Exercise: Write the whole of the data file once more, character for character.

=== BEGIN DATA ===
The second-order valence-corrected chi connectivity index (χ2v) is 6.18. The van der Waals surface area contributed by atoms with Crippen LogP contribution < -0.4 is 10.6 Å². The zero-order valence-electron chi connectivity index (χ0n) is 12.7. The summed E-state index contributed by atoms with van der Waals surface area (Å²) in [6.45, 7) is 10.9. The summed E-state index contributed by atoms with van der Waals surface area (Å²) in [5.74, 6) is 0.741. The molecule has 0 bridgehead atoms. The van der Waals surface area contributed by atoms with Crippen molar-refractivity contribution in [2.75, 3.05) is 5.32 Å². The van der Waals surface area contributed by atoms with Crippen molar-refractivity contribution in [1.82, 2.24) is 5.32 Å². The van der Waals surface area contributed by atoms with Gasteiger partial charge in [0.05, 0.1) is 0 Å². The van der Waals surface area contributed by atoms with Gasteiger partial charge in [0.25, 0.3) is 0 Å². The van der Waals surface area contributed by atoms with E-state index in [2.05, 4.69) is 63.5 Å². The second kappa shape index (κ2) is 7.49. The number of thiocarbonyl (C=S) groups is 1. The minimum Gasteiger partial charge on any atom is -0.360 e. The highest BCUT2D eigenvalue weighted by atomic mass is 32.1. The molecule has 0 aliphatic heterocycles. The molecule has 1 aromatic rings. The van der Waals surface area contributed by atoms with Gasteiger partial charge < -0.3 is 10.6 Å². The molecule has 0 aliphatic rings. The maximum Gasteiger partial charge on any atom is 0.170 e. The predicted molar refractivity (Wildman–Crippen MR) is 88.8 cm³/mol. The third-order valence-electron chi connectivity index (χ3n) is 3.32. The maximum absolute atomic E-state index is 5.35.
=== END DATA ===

The second-order valence-corrected chi connectivity index (χ2v) is 6.18. The van der Waals surface area contributed by atoms with Crippen LogP contribution < -0.4 is 10.6 Å². The zero-order valence-electron chi connectivity index (χ0n) is 12.7. The summed E-state index contributed by atoms with van der Waals surface area (Å²) in [6.45, 7) is 10.9. The summed E-state index contributed by atoms with van der Waals surface area (Å²) in [5.74, 6) is 0.741. The molecule has 0 bridgehead atoms. The van der Waals surface area contributed by atoms with Crippen molar-refractivity contribution in [2.75, 3.05) is 5.32 Å². The van der Waals surface area contributed by atoms with Crippen molar-refractivity contribution in [1.82, 2.24) is 5.32 Å². The van der Waals surface area contributed by atoms with Gasteiger partial charge in [0.05, 0.1) is 0 Å². The van der Waals surface area contributed by atoms with Gasteiger partial charge in [0.25, 0.3) is 0 Å². The van der Waals surface area contributed by atoms with E-state index in [2.05, 4.69) is 63.5 Å². The second kappa shape index (κ2) is 7.49. The number of thiocarbonyl (C=S) groups is 1. The minimum Gasteiger partial charge on any atom is -0.360 e. The highest BCUT2D eigenvalue weighted by atomic mass is 32.1. The molecule has 0 aliphatic heterocycles. The molecule has 1 aromatic rings. The van der Waals surface area contributed by atoms with Gasteiger partial charge < -0.3 is 10.6 Å². The molecule has 0 aliphatic rings. The maximum Gasteiger partial charge on any atom is 0.170 e. The predicted molar refractivity (Wildman–Crippen MR) is 88.8 cm³/mol. The third-order valence-electron chi connectivity index (χ3n) is 3.32. The maximum absolute atomic E-state index is 5.35.